Mazurka - Tchaikovsky* - Vishnevskaya*, Petrov*, Belov*, Lemeshev*, Khaikin*, The Bolshoi Theatre Ch
Label: Мелодия - 74321170902,BMG Classics - 74321170902 • Format: 2x, CD Reissue, Remastered • Country: Europe • Genre: Classical • Style: Romantic, Opera
Track listing:. Recording type:. Recording info:. Glinka: Ruslan and Lyudmila - Vedernikov. Buy now from Russian Ballet Suites - Vedernikov. The Bolshoi Experience Khaikin* Vedernikov.
Getty: Joan and the Bells etc. Reviews: Mazurka - Tchaikovsky* - Vishnevskaya* show all. Tchaikovsky: The Nutcracker - Vedernikov. Tchaikovsky: The Nutcracker Op. Site review by ramesh October 7, This is a fine 'easy listening' version of this greatest of romantic Belov*, presented complete. The conducting emphasises the lyrical aspects of the work, and underplays the theatrical and symphonic aspects of the score as exemplified by the recordings of Dorati [ three times ], Gergiev and Mravinsky [ excerpts only ].
This PentaTone recording was made in Moscow, where Polyhymnia have a Belov* branch, and is presented in 5. The complete version by Antal Dorati dates fromand is the second of his three recordings.
This is presented in 3 and 2 channel stereo. Those who have attended live ballet performances of any of Tchaikovsky's three great ballets may have noticed tempo fluctuations in the music, which are due to the presentation of this work as primarily a dance experience for the audience. Apart from the virtuosic dances in the Act 2 Divertissement, the dance performance tempos tend to broader than the audio-only 'symphonic' renditions of the score.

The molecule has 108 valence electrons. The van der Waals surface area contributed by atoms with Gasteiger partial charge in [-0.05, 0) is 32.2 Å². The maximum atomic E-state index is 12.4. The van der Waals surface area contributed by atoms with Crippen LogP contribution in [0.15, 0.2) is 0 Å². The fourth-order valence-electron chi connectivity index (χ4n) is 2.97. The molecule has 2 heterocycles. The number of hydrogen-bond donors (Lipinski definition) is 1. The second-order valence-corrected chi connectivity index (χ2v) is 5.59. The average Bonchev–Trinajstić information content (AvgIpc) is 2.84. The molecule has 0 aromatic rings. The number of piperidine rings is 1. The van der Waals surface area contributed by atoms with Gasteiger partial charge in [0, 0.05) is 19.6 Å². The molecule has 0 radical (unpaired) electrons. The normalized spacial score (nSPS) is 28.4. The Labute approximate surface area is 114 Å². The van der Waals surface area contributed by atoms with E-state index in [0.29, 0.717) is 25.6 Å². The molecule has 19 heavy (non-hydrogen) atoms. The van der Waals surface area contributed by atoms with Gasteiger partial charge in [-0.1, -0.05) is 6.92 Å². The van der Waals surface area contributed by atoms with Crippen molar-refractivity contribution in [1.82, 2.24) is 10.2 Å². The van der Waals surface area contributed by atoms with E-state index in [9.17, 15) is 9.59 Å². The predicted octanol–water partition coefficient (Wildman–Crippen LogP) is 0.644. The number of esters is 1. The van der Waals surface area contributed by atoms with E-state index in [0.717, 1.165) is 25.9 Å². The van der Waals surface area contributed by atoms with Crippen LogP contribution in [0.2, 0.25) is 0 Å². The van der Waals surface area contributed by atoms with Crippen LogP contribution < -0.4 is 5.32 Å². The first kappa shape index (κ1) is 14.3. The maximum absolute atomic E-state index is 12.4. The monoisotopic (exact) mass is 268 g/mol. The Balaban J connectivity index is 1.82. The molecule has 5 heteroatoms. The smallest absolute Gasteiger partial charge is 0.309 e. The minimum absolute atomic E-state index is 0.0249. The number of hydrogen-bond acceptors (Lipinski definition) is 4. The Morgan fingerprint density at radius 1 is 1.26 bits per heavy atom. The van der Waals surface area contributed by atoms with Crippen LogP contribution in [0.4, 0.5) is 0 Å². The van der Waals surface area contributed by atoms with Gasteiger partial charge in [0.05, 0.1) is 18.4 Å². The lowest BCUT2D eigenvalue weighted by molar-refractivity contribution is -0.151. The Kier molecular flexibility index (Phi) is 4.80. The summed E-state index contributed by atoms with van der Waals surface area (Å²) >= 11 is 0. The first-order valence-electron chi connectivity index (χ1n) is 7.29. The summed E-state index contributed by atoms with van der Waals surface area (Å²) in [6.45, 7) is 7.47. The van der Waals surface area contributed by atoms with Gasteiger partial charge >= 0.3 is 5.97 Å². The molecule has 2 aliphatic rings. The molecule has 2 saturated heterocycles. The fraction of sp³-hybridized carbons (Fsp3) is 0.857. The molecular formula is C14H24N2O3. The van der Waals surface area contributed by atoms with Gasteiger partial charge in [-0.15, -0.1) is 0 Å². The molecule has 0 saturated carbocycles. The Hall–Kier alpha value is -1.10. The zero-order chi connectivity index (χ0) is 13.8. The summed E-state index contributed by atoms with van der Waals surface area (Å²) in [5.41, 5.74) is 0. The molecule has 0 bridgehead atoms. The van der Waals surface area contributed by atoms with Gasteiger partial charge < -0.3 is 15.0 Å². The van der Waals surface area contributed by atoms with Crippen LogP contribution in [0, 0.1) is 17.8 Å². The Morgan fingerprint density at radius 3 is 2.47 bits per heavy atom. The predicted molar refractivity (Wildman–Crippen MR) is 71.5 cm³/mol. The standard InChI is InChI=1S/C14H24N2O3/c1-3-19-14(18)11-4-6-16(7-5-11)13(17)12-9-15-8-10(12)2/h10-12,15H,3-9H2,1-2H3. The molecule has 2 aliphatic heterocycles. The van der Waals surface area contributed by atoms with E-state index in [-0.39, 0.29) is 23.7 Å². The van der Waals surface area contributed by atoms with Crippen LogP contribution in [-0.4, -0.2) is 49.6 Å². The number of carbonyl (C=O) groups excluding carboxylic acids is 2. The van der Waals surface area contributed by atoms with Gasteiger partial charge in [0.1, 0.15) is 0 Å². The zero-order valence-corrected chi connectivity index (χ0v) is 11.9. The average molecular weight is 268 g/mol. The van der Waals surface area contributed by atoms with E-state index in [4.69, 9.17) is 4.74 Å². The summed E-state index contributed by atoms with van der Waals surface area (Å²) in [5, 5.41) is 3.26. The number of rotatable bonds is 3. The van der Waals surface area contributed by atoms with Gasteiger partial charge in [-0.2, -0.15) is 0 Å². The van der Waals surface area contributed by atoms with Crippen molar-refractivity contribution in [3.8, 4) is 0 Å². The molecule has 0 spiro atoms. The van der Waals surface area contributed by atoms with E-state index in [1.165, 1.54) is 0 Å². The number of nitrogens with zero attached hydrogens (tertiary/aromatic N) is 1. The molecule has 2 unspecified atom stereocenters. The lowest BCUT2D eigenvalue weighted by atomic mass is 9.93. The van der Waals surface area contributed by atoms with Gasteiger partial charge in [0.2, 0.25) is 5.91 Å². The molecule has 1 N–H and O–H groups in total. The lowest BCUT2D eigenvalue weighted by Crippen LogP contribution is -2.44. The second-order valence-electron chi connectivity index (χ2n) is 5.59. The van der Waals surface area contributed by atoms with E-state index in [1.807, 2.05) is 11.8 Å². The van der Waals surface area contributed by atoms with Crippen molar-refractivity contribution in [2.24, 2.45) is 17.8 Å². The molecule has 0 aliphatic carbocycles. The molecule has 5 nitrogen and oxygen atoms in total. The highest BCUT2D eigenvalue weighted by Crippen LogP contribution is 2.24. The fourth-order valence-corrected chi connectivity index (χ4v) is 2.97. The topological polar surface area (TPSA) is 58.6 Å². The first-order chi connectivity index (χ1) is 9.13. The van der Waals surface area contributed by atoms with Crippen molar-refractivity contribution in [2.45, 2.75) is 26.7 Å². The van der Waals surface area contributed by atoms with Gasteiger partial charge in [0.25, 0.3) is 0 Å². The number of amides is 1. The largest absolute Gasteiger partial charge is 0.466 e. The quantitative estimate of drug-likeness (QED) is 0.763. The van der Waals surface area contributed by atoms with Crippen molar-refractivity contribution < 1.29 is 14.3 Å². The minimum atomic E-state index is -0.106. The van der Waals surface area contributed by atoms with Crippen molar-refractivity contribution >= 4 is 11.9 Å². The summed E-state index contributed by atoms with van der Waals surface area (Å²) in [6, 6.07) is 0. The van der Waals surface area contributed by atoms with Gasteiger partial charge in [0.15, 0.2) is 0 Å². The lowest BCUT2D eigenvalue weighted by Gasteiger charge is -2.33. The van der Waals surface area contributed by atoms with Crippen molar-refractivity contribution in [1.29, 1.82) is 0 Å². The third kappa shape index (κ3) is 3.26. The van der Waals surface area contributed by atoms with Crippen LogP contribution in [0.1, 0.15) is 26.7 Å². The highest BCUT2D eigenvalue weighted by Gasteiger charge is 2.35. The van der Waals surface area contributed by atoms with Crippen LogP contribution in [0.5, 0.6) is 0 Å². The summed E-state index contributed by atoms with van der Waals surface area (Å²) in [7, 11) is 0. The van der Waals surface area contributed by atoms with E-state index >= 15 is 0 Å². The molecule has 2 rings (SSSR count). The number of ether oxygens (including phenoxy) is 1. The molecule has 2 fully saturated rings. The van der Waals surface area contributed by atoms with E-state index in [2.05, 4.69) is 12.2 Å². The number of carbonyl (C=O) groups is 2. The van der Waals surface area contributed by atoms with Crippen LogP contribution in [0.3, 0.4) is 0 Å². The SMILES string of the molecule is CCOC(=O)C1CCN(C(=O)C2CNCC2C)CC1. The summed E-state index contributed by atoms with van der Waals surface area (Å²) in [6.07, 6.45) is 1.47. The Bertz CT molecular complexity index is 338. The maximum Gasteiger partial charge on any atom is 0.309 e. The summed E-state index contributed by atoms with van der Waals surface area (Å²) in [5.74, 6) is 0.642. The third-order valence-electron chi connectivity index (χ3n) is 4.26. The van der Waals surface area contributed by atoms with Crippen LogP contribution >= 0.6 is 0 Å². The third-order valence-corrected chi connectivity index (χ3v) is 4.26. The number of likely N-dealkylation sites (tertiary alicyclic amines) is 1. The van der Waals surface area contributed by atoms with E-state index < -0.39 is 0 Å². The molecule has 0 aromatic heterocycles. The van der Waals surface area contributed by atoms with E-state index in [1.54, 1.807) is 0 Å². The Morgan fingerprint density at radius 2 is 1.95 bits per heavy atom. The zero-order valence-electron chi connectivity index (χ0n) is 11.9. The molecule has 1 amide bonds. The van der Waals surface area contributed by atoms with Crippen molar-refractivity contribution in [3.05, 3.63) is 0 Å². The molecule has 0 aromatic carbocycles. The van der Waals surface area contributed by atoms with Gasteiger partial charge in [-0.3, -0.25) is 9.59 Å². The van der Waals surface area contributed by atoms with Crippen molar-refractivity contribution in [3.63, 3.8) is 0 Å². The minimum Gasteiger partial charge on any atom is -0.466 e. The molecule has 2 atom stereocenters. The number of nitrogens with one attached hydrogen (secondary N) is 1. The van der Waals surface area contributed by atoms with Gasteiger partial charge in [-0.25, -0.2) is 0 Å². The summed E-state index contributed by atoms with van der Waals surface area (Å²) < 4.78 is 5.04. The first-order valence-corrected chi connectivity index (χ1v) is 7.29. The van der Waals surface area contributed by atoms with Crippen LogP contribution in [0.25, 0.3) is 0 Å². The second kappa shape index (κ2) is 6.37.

Vedernikov's version has tempos and an approach which one associates more with dance accompaniments to this score. Vedernikov's performance is over ten minutes longer than Petrov*, and nearly several minutes quicker than Gergiev's.
It is the first half of the first act which most starkly differentiates Dorati's performance from Vedernikov. Dorati is urgent, almost to a fault, for he presses on for this entire act, glossing over some of the ebb and flow in the music [ this would be superbly accommodated in his 's Concertgebouw recording ]. In several sections of Act 1 Vedernikov seems to present ebb without leavening it with flow.
The 'Grandfather dance' here is the low point of Vedernikov's version : if one wants to be charitable, one can say that the conductor is being too literal in observing a Grandfather slowed by osteoarthritis.
After here, the conducting shakes off the cobwebs and gains momentum, with the final three numbers of the Act building up the requisite climaxes. The 'Waltz of the Snowflakes', which is the finale to Act 1, is performed with Lemeshev* children's chorus stipulated in the score.
Dorati Mazurka - Tchaikovsky* - Vishnevskaya* bizarrely elects to have a women's chorus here, mitigating Lemeshev* childhood fantasy elements. Act Your Mind - NYC Mayhem - The Metal Days / The Crossover Days, which is less symphonically conceived prior to the tenth number [the Pas de deux ], fares much better in terms of sprightliness.
Nevertheless, the elemental intensity of the 'Pas de deux' which are the highlights of both Mravinsky's idiosyncratic 'suite' and the complete Gergiev performance is absent from the Vedernikov. This is a typical feature of balletic performances where the music is usually subordinate to the stage as the tempi have to accommodate the choreography, whereas there is Petrov* inherent tendency for the symphonic conductor to higlight climaxes.